cover of book

White Women, Race Matters: The Social Construction of Whiteness
by Ruth Frankenberg
University of Minnesota Press, 1993
Paper: 978-0-8166-2258-0
Library of Congress Classification HQ1154.F683 1993
Dewey Decimal Classification 305.488034

"This book begins the innovative and necessary analysis of how whiteness--as a racial category, a 'standpoint' for thinking about race, a terrain of 'unmarked' cultural practices which include material and discursive dimensions, and a collective and individual identity--was socially constructed. Frankenberg's thesis is that race shapes white women's lives through a system of racial privilege, and analyzes racism and challenges to it in white women's experiences. Her analysis is smart, insightful, and convincing. This book is compelling, engagingly written, and should prove very useful in the classroom, as well as a model for further qualitative research for those interested in social stratification, multiculturalism, American society, or social change." --Contemporary Sociology

"Ruth Frankenberg's study of white women makes a major contribution to our understanding of the complex intertwining of race, gender, sexuality, and class. Drawing on recent writing which views 'race' as a fluid social, political, and historical construct, Frankenberg explores white women's lived experience of 'race,' and specifically 'whiteness.' White Women, Race Matters is an engaging, well-written text which should be invaluable for advanced undergraduate courses or graduate courses in race, women's studies, or qualitative methodology. Should be read by everyone interested in contemporary racial politics." --Race, Sex, and Class

"Although other scholars and journalists have lately focused on 'whiteness,' Frankenberg's project is unique because she sees white women's lives 'as the sites both for the reproduction of racism and for challenges to it.' White Woman, Race Matters provides a webbed explanation of the position of white women in American culture, rooted in the failings and blindness of the feminist movement around race." --Afterimage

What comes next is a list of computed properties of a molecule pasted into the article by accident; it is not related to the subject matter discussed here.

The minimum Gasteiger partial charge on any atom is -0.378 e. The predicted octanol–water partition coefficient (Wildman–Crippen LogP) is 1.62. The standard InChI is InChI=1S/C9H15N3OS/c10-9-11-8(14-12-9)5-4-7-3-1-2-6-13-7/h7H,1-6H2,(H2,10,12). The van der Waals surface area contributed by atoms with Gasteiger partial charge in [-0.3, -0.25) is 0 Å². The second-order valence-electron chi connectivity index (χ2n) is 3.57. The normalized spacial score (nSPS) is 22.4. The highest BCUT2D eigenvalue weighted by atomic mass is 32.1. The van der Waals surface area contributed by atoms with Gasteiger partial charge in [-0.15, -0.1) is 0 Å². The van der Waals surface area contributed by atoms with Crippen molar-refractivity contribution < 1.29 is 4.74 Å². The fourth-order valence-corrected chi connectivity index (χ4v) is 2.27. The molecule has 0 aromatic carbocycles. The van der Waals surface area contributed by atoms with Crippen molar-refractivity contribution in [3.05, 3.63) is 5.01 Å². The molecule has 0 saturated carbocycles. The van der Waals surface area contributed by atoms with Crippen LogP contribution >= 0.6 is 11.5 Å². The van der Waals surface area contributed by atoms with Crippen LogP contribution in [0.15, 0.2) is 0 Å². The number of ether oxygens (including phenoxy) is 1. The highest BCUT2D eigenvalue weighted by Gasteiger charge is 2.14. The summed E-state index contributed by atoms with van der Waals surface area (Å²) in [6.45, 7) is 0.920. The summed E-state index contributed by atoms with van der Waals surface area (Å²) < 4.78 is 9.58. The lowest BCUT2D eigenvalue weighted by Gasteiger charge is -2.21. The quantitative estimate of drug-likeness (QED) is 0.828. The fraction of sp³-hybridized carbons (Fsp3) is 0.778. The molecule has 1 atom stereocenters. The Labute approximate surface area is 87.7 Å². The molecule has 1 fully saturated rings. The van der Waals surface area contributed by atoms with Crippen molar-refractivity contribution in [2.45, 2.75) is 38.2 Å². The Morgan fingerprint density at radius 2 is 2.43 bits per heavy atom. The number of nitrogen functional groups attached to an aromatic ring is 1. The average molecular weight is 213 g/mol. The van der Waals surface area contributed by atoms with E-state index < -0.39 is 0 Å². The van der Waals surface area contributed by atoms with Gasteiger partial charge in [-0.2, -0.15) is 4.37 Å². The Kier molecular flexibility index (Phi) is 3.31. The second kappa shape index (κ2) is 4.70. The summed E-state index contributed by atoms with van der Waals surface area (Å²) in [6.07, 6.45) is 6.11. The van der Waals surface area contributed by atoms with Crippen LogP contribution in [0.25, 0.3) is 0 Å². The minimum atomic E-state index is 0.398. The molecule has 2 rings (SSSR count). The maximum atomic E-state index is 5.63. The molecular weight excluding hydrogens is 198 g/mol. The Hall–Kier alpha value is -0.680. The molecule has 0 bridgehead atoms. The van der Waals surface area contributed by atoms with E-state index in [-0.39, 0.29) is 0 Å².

"Frankenberg seeks a way out of the dilemma of seeing whites and non-whites as 'different' or as 'similar' under the skin, an approach that ignores the history of racism. Frankenberg's project is to reveal White constructions of race. She analyzes life history interviews with thirty White, California women to discern how each one's 'articulation of whiteness' results in seeing White beliefs and behavior as normative and 'American.' With few recommendations about how to change contemporary racial discourse, Frankenberg nevertheless enlarges our understanding of its persistent perniciousness." --American Studies International

"A valuable contribution to understanding the effect of race and racism in white women's lives." --Race Traitor

"She wants to understand how racial identity is socially constructed for white Americans, and how their understanding of that identity is both a given and changeable. This reflects her desire to help construct a feminism that will be effectively antiracist. Through her interviews with and analysis of white woman who are widely diverse in age, class, family situation, sexual orientation, political values and experiences, Frankenberg's study forms a complex treatment of a subject neglected by social scientists, and only recently addressed by white novelists, poets, and cultural critics. The epilogue, 'Racism, Antiracism, and the Meaning of Whiteness', is the most compressed, intense, and useful discussion of race that I have seen written by a white woman." --Canadian Review of American Studies

"Frankenberg's books offers its readers not only definitions of whiteness, but unceasingly intelligent and thought-provoking analyses of how those definitions are derived, maintained and articulated." --Minnesota Review

"This book makes a major contribution to the scholarship on race, class, and gender. Frankenberg's exploration of the ways whiteness is lived, experienced and discussed confirms the importance of race in U.S. society and demonstrates how all kinds of social relations, even those that appear neutral, are, in fact, racialized." --Bonnie Thornton Dill, University of Maryland

Winner of a 1995 Jessie Bernard Book Award

Named an Outstanding Book by the Gustavus Myers Center for the Study of Human Rights
Nearby on shelf for The Family. Marriage. Women / Women. Feminism: